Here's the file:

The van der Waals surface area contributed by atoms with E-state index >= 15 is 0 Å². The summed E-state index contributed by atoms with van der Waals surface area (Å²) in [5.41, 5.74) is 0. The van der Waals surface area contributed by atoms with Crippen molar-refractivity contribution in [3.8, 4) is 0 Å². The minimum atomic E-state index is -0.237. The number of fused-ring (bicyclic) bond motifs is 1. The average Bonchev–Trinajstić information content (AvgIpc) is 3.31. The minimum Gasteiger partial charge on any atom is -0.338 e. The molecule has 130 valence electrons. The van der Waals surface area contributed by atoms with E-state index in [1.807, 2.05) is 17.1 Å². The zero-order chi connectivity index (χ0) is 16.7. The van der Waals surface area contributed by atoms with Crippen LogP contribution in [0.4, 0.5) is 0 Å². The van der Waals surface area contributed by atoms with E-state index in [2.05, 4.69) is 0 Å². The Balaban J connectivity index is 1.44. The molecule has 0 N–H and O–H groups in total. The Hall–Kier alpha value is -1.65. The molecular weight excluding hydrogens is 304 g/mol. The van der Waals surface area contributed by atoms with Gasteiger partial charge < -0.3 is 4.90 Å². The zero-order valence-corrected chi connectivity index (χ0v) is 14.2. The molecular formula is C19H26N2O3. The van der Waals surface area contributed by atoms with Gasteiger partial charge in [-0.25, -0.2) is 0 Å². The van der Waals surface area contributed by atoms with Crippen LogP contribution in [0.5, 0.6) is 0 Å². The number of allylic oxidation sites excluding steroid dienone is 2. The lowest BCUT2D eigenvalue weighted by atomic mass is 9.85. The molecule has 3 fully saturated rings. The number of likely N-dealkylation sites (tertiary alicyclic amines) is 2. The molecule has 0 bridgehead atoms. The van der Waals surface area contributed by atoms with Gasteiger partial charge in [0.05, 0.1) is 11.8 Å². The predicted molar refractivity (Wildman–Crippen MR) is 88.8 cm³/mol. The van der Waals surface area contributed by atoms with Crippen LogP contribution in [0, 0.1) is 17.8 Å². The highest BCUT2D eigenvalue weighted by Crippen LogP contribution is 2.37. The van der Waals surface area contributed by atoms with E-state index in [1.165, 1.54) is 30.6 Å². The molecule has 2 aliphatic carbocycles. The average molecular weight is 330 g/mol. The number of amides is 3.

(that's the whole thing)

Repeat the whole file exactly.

The van der Waals surface area contributed by atoms with E-state index >= 15 is 0 Å². The summed E-state index contributed by atoms with van der Waals surface area (Å²) in [5.41, 5.74) is 0. The van der Waals surface area contributed by atoms with Crippen molar-refractivity contribution in [3.8, 4) is 0 Å². The minimum atomic E-state index is -0.237. The number of fused-ring (bicyclic) bond motifs is 1. The average Bonchev–Trinajstić information content (AvgIpc) is 3.31. The minimum Gasteiger partial charge on any atom is -0.338 e. The molecule has 130 valence electrons. The van der Waals surface area contributed by atoms with E-state index in [1.807, 2.05) is 17.1 Å². The zero-order chi connectivity index (χ0) is 16.7. The van der Waals surface area contributed by atoms with Crippen LogP contribution in [0.4, 0.5) is 0 Å². The van der Waals surface area contributed by atoms with E-state index in [2.05, 4.69) is 0 Å². The Balaban J connectivity index is 1.44. The molecule has 0 N–H and O–H groups in total. The Hall–Kier alpha value is -1.65. The molecular weight excluding hydrogens is 304 g/mol. The van der Waals surface area contributed by atoms with Gasteiger partial charge < -0.3 is 4.90 Å². The zero-order valence-corrected chi connectivity index (χ0v) is 14.2. The molecular formula is C19H26N2O3. The van der Waals surface area contributed by atoms with Gasteiger partial charge in [-0.25, -0.2) is 0 Å². The van der Waals surface area contributed by atoms with Crippen LogP contribution in [0.5, 0.6) is 0 Å². The number of allylic oxidation sites excluding steroid dienone is 2. The lowest BCUT2D eigenvalue weighted by atomic mass is 9.85. The molecule has 3 fully saturated rings. The number of likely N-dealkylation sites (tertiary alicyclic amines) is 2. The molecule has 0 bridgehead atoms. The van der Waals surface area contributed by atoms with Gasteiger partial charge in [0.05, 0.1) is 11.8 Å². The predicted molar refractivity (Wildman–Crippen MR) is 88.8 cm³/mol. The van der Waals surface area contributed by atoms with Crippen LogP contribution in [0, 0.1) is 17.8 Å². The highest BCUT2D eigenvalue weighted by Crippen LogP contribution is 2.37. The van der Waals surface area contributed by atoms with E-state index in [1.165, 1.54) is 30.6 Å². The molecule has 2 aliphatic carbocycles. The average molecular weight is 330 g/mol. The number of amides is 3.